Thursday, December 27, 2001

Reflecting on the Year 2001 (1)

It's difficult to believe we've already reached the end of the year. I'd like to pause and reflect on the year 2001 and express my personal thoughts in a couple of installments of this site. Just a few days ago, my book entitled, Shokan Zakkan (Sekai Seiten Fukyu Kyokai), consisting of my journal entries for the past six months, was published. Much like a "diary", it records my personal observations. Each entry and picture posted here on this website has been designed to fit more or less within the dimensions of the computer screen. Since the book has 113 of these entries, it can be said that it's a heaven sent child of the internet age.

This year was the year in which I made my debut on the internet. The opening of my website made it in time for the beginning of the New Millennium, and this journal section began on January 13th with the entry referring to the birth of a monkey through genetic alteration. Continuing this type of daily entry, however, requires a lot of energy, and, if it weren't for the support of you, the readers, I don't think I could have written the 190 entries that I did. The Japanese title of the books means "Collection of Essays Written in My Spare Time." The truth is, however, this is not something that I can really write in "my spare time"--even more so, if I include a drawing with it. If I try too hard, it affects my other work, so, next year, I don't think I'll write at the same pace as I did this year.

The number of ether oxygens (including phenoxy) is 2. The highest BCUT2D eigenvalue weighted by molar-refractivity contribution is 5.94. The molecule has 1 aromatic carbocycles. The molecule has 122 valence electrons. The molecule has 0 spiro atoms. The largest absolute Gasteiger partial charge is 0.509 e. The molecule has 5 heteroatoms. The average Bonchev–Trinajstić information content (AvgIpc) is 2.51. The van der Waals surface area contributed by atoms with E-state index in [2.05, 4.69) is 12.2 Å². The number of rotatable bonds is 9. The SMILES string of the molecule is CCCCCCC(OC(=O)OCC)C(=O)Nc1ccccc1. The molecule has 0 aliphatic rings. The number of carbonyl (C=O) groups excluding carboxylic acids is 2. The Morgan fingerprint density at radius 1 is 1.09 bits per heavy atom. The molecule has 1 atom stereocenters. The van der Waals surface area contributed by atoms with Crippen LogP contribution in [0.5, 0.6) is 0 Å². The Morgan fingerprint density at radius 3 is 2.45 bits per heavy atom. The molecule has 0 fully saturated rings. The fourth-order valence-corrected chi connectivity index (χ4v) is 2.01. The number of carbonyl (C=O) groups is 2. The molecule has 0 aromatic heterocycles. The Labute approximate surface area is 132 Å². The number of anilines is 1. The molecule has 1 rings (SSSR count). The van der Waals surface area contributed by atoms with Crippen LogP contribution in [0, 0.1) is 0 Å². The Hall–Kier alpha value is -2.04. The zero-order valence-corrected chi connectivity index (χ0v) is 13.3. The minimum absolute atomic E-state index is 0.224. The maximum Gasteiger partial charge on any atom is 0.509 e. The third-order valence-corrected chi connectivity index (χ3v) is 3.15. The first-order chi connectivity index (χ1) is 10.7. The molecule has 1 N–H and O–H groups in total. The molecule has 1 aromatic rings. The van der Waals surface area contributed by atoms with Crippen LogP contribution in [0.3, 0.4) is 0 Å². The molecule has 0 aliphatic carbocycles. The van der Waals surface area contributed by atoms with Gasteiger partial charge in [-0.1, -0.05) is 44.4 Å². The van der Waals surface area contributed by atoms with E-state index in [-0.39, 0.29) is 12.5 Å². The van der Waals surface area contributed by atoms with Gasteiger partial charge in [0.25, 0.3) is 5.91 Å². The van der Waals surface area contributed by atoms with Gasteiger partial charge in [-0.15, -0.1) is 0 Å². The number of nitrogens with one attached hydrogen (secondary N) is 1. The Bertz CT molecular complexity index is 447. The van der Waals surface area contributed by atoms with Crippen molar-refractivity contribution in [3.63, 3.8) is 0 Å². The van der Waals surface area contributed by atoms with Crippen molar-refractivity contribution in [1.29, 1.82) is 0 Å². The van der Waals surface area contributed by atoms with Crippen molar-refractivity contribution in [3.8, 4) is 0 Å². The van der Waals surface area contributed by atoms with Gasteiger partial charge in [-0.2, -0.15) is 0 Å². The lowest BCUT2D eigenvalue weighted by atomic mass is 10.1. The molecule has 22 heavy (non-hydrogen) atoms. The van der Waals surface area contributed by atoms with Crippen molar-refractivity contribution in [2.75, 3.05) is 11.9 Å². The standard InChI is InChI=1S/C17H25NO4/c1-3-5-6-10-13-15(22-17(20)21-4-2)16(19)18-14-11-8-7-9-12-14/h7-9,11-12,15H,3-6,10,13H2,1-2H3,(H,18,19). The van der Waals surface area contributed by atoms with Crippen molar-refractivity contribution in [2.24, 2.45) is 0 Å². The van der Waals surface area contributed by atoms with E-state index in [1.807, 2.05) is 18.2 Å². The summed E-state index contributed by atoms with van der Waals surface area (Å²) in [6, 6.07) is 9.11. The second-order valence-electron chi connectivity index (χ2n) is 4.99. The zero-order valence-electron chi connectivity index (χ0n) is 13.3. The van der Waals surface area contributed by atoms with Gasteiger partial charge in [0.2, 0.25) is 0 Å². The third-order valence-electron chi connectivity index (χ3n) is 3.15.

At the beginning of 2001, I wrote and published a book entitled Before Playing God about the sorrowful, "wild and uncontrolled" advancements of modern technology. I used this book as a text at the Seicho-No-Ie Public Lectures in Japan for about a year. That being the case, I also wrote a lot in this journal about things related to genetic engineering and life ethics. I've touted my "opposition to human cloning", and during this time, Japan has passed a "Law Regulating Cloning" which prohibits the cloning of humans. In the U.S. government also, at least at the lower level, there is an agreement completed that states there will be no human cloning. This is definitely something that is needed. We still can't be sure, however--There are still concerns regarding those areas of science/technology in cloning and stem cell research that may take on "a life of its own" or run "out of control", and there are no ethical standard that is agreed upon, which control or govern technology in the field of reproductive medicine, either domestically or internationally. We found out this year that "surrogate mothers", formally prohibited by Japan's Association of Gynecologists, are, in actuality, being used here in Japan. This just goes to show that a voluntary agreement among physicians regarding this ethical issue is inadequate.

The basis of this problem lies in the theological, moral and religious thesis of just exactly how much society is willing to allow in man's search to satisfy his own desires. Saying that its one's "right to have children" may sound impressive, but it's not much different than "the mind that wants children." In the same way, within the "right to a healthy life" lies the desire to "escape from hereditary (genetic) disease" or "never to grow old." In time, this may lead to the "right to select gender" or the "right to select ethnicity." We must avoid the misconception that the "right" to do something is "right." Endlessly stretching a "right" makes it become a "wrong." We must find a happy medium between the two. I think the 21st Century is a time when mankind must work to come to grips with the root of these problems, and, together, find a solution to them all.

- MT

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